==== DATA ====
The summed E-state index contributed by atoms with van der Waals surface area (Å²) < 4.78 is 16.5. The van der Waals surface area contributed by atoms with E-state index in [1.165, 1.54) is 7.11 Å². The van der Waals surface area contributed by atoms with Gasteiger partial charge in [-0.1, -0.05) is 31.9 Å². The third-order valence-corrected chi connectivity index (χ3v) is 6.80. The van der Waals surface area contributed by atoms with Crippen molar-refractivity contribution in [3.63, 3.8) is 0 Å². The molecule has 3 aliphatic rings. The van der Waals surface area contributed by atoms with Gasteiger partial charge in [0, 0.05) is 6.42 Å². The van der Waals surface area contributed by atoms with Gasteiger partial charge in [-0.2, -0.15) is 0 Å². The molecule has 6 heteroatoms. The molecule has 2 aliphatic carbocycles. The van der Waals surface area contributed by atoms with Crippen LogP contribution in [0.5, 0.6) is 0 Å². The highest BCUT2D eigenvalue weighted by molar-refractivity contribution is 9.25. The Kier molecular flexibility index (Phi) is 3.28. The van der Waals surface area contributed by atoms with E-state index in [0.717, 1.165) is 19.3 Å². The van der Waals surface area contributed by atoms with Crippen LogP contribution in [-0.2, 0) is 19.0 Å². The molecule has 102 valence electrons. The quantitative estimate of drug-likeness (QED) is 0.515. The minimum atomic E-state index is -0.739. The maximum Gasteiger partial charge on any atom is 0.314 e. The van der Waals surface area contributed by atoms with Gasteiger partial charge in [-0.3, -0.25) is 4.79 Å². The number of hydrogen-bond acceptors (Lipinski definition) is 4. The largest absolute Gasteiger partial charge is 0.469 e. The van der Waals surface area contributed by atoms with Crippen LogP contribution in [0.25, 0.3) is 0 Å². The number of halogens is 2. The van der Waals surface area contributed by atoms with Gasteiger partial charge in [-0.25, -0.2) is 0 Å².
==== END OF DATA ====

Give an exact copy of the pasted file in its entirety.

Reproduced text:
The summed E-state index contributed by atoms with van der Waals surface area (Å²) < 4.78 is 16.5. The van der Waals surface area contributed by atoms with E-state index in [1.165, 1.54) is 7.11 Å². The van der Waals surface area contributed by atoms with Gasteiger partial charge in [-0.1, -0.05) is 31.9 Å². The third-order valence-corrected chi connectivity index (χ3v) is 6.80. The van der Waals surface area contributed by atoms with Crippen molar-refractivity contribution in [3.63, 3.8) is 0 Å². The molecule has 3 aliphatic rings. The van der Waals surface area contributed by atoms with Gasteiger partial charge in [0, 0.05) is 6.42 Å². The van der Waals surface area contributed by atoms with Gasteiger partial charge in [-0.2, -0.15) is 0 Å². The molecule has 6 heteroatoms. The molecule has 2 aliphatic carbocycles. The van der Waals surface area contributed by atoms with Crippen LogP contribution in [0.5, 0.6) is 0 Å². The highest BCUT2D eigenvalue weighted by molar-refractivity contribution is 9.25. The Kier molecular flexibility index (Phi) is 3.28. The van der Waals surface area contributed by atoms with E-state index in [0.717, 1.165) is 19.3 Å². The van der Waals surface area contributed by atoms with Crippen LogP contribution in [-0.2, 0) is 19.0 Å². The molecule has 102 valence electrons. The quantitative estimate of drug-likeness (QED) is 0.515. The minimum atomic E-state index is -0.739. The maximum Gasteiger partial charge on any atom is 0.314 e. The van der Waals surface area contributed by atoms with Gasteiger partial charge in [-0.3, -0.25) is 4.79 Å². The number of hydrogen-bond acceptors (Lipinski definition) is 4. The largest absolute Gasteiger partial charge is 0.469 e. The van der Waals surface area contributed by atoms with Crippen LogP contribution in [0.25, 0.3) is 0 Å². The number of halogens is 2. The van der Waals surface area contributed by atoms with Gasteiger partial charge in [-0.25, -0.2) is 0 Å².